TAMU History Depts statement on Lawerence Sullivan Ross

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Desert Professor
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Texas A&M University Department of History Faculty on the Institutional History of Lawrence Sullivan Ross
It has come to our attention that recent calls for removal of the Lawrence Sullivan Ross statue from Academic Plaza are being answered by the Chancellor's office with a document titled "Lawrence Sullivan Ross: Soldier, Statesman, Knightly Gentleman" that is outdated, incomplete, and unreliable. Elements of this partial history are likewise being uncritically repeated in various forums online and elsewhere. Let us be clear, the "real story of Sul Ross," as it was termed in one email, was not produced by the Department of History at Texas A&M University and does not meet the rigorous standards of our discipline (i.e., it is missing attribution, bibliographic citations, and an acknowledgement of varying interpretations, among other flaws).1 Our commitment to the scholarly standards of our profession, as well as to academic and personal integrity, compel us to offer the following statement by way of clarifying, contextualizing, and enriching our collective understanding of Ross as an historical figure.
As historians in the Department of History at Texas A&M University, we find the "real story of Sul Ross" to be unreliable in three important ways.
1. The narrative that is being circulated does not sufficiently explain Ross's role in the displacement, dispossession, and denigration of Indigenous people in Texas. Instead, it relies on: a partial account of his time as a Texas Ranger without the full history of the Ranger force as one that terrorized Indigenous peoples as well as Mexican and African Americans, facile characterizations of Native groups as "friendly" or "hostile," and little consideration of his role in the massacre at Pease Creek and the expulsion of most Native American Texans from their ancestral homelands to Indian Territory.2
2. The narrative makes no mention of Ross's role within and on behalf of the Confederate States of America nor does it even use the term Civil War, referring instead to a "call to duty" and concern for states' rights. What might that duty and those rights be? The leading Texas secessionist, John Marshall, spelled it out in the Austin State Gazette, April 20, 1861: "It is essential to the honor and safety of every poor white man to keep the [N]egro in his present state of subordination and discipline." While the consequences of the Civil War are still unfolding in the present, it is a matter of consensus among professional historians that preservation of an agrarian economy, culture, and society based on human bondage and white supremacy was the primary catalyst for Confederate secession, whether or not a given individual was a slave owner (as was Ross's father and from which he directly benefitted).3 In addition, Texan Confederates' proclivities for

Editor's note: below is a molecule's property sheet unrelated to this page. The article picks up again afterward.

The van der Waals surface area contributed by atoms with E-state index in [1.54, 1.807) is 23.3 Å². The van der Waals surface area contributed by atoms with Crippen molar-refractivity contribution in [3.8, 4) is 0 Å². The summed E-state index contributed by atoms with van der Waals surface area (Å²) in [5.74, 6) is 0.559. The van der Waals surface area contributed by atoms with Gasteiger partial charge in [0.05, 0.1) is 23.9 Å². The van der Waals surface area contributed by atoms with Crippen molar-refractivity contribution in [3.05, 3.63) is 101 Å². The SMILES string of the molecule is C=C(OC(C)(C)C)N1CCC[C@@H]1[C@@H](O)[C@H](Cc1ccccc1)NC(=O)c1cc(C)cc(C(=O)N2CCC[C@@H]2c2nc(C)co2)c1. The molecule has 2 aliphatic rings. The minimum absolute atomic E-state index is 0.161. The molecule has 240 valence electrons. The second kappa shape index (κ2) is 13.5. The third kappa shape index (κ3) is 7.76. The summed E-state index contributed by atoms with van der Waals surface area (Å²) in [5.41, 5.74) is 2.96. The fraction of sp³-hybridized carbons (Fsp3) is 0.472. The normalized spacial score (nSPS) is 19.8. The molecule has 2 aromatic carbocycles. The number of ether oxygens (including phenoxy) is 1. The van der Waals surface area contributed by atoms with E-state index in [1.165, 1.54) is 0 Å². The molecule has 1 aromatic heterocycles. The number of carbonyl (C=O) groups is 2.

1 We recommend consulting: the American Historical Association's "Statement on the Standards of Professional Conduct."
2 We recommend consulting: Gary Clayton Anderson, The Conquest of Texas: Ethnic Cleansing in the Promised Land, 1820-1875 (Norman: University of Oklahoma Press, 2005); Paul H. Carlson and Tom Crum,
William Carrigan and Bill Clive, Forgotten Dead: Mob Violence against Mexicans in the United States, 1848-1928 (New York: Oxford University Press, 2013); David LaVere, The Texas Indians (College Station: Texas A&M University Press, 2004); Monica Muoz Martnez, The Injustice Never Leaves You: Anti-Mexican Violence in Texas (Cambridge: Harvard University Press, 2018).
and Massacre: The Pease River Capture of Cynthia Ann Parker (Lubbock: Texas Tech University Press, 2012);
3
Eighth Census of the United States 1860; National Archives Washington DC, USA; Series Number: M653; Record
Group: Records of the Bureau of the Census; RG29,
2.
1
Myth, Memory,

violence extended to other ethnic groups such as Germans and Tejanos and also to white dissenters from "the cause."4
3. The narrative pointedly disavows any participation in the Ku Klux Klan but does not explain that white supremacist violence characterized the state in the years after Reconstruction far beyond the functioning of any single organization. As a Texas Ranger in his early life and as the Texas governor who oversaw the Rangers later, Ross represented and carried out anti-Mexican, anti-Black, and anti-Indigenous beliefs and policies. These were not hidden attitudes, as one lyric of an official Rangers song attests: "all the Mexkins [sic] ought to be...in a narrow grave just six by three."5 Ross's direct involvement in the so-called Jaybird-Woodpecker War in 1888-89 resulted in the disfranchisement and violent expulsion of Black Americans from Fort Bend County and ensured whites-only primaries and elections for decades to come.6 In these and other actions, Ross was not alone. Anti-Black laws, poll taxes and voter intimidation, and violent attacks against people of color were the primary way that white southerners consolidated their power in the post-Reconstruction era. It is unequivocally true that Ross agreed with, supported, and defended these policies until his death, even as he carried out what might be considered isolated acts of charity towards some communities of color.7
There are many other important historical contexts and bodies of testimony that should be considered in any legitimate accounting of Lawrence Sullivan Ross's life and legacies. Historians have a responsibility to consult myriad sources from multiple perspectives and all those voices cannot always be reconciled. Instead, we must inhabit the uncertainties and contradictions of the human condition and be ever-mindful of how choices made in the past affect our lives in the present. The "real story of Sul Ross" does none of this.
4 We recommend consulting: Dale Baum, The Shattering of Texas Unionism: Politics in the Lone Star State during the Civil War Era (Baton Rouge: Louisiana State University Press, 1998); Walter Buenger, Secession and the Union in Texas (Austin: University of Texas Press, 1984);